I was browsing through the job section of the Sydney Morning Herald this morning, checking out the Education section….no I’m not having 2nd thoughts about staying on at college…I was just, you know, surveying the field.
But what I came across unsettled me. A surprisingly large amount of independent Christian schools who were advertising positions with the following proviso’s.
“Applicants must have a personal commitment to Christ based upon a reformed evangelical understanding of the Bible”
“Commitment to a local church and the ethos of Christian education is essential”
and my favourite;
“The applicant must be a committed Christian who regularly attends a protestant church and is able to obtain written references from their church minister” (there was no reference to any ability to be able to teach or show expertise in educational practices…..but you needed a permission slip from your minster)
I sat their reading the paper thinking; what are we doing? Are we deliberately creating ghetto’s?
Is anyone else worried about this?
Now, I’m all for ministry within schools, in fact I am currently looking to move into School Chaplaincy when I finish college.
But reading these job advertisements there seems to be a culture of fear regarding ‘outsiders’ – anyone who is not an evangelical Christian. And I’m sure that isn’t just coming from the school, I bet a whole bunch of parents are championing this Christian ghetto as well. God forbid their children may end up in a school where there is a teacher who doesn’t believe in the total authority of the scriptures, or who questions Calvinism, or who…wait for it…..isn’t a Christian!?!?
I wonder what we think will happen if our children are taught year 8 mathematics by an agnostic?
Are we afraid that their faith will crumble?
Are we afraid they will be ‘brainwashed’?
May I make a suggestion?
My suggestion is that we have created for ourselves a very small view of the Gospel and a very powerless view of the Holy Spirit.
Truth is, the Gospel of Jesus Christ is a ruggard and long tested truth. It has shone through the hypocrisy of the institutionalised Middle Ages, it has fuelled the abolition of slavery and driven the pursuit of equality amongst races. It has stood up against a Nazi regime and continues in the modern day despite being labelled out-of-date, fundamentalist and irrelevant.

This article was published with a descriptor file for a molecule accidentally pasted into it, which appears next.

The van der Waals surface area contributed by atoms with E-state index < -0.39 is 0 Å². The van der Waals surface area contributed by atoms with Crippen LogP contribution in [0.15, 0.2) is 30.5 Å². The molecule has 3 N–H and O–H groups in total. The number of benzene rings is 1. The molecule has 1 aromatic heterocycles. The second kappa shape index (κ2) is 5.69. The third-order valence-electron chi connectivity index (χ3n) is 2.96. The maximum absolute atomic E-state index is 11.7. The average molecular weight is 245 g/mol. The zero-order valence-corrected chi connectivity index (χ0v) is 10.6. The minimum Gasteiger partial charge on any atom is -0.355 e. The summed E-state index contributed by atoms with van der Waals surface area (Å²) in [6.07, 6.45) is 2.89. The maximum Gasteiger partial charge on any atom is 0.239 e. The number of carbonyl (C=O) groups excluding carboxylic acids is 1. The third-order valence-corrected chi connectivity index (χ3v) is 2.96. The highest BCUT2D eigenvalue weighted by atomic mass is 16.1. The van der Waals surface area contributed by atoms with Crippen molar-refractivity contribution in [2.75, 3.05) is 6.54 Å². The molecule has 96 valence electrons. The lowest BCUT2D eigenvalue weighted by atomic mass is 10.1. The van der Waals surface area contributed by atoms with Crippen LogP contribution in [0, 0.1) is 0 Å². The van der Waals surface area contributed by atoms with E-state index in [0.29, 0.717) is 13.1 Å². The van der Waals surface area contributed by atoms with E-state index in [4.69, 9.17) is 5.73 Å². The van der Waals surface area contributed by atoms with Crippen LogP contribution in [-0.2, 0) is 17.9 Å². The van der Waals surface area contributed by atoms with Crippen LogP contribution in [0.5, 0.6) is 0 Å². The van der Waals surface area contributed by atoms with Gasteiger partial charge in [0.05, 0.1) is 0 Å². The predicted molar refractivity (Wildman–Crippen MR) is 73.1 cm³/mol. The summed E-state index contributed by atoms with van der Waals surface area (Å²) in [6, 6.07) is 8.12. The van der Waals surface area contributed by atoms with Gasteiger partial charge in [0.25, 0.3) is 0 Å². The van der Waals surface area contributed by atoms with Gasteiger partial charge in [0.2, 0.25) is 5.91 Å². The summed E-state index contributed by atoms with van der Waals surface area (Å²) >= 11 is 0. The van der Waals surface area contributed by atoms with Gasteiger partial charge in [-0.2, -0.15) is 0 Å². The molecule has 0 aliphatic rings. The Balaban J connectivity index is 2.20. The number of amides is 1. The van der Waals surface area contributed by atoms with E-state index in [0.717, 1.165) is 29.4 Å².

The Spirit of God is very, very powerful. He works in His way, in His time to transform us to be more like our king Jesus Christ. This doesn’t mean we become perfect, it means we come to know God better and we come to face more and more suffering – because that is what it is like to be like Jesus.
If the Gospel is bigger than any one culture, time or fashion and the Spirit is more powerful than we can ever imagine why are we afraid that our kids may come in contact with a non Christian teacher at their high school?
Why do we think that somehow an agnostic yr 8 maths teacher could derail God’s plan for our son/daughters life?
When I was completing my education degree I was prac teaching at French’s Forest High School. My ‘master teacher’ hated Christianity and every week would put another argument forward to disprove or discredit my faith. And I tell you what, it rattled me and challenged me and put me on the back foot. I did question my faith, I did question the whole strange concept that someone rose from the dead, I did question whether the church was just an organisation of control.
And you know what? God never let me go. The mighty Spirit of God – my inheritance, my seal of eternal life and my counsellor used every week of that torture to make me more like Christ. I praise God for my non-Christian teacher.
Sure it feels good to be a gangster in a Christian ghetto, but have we really thought through why we are doing what we are doing?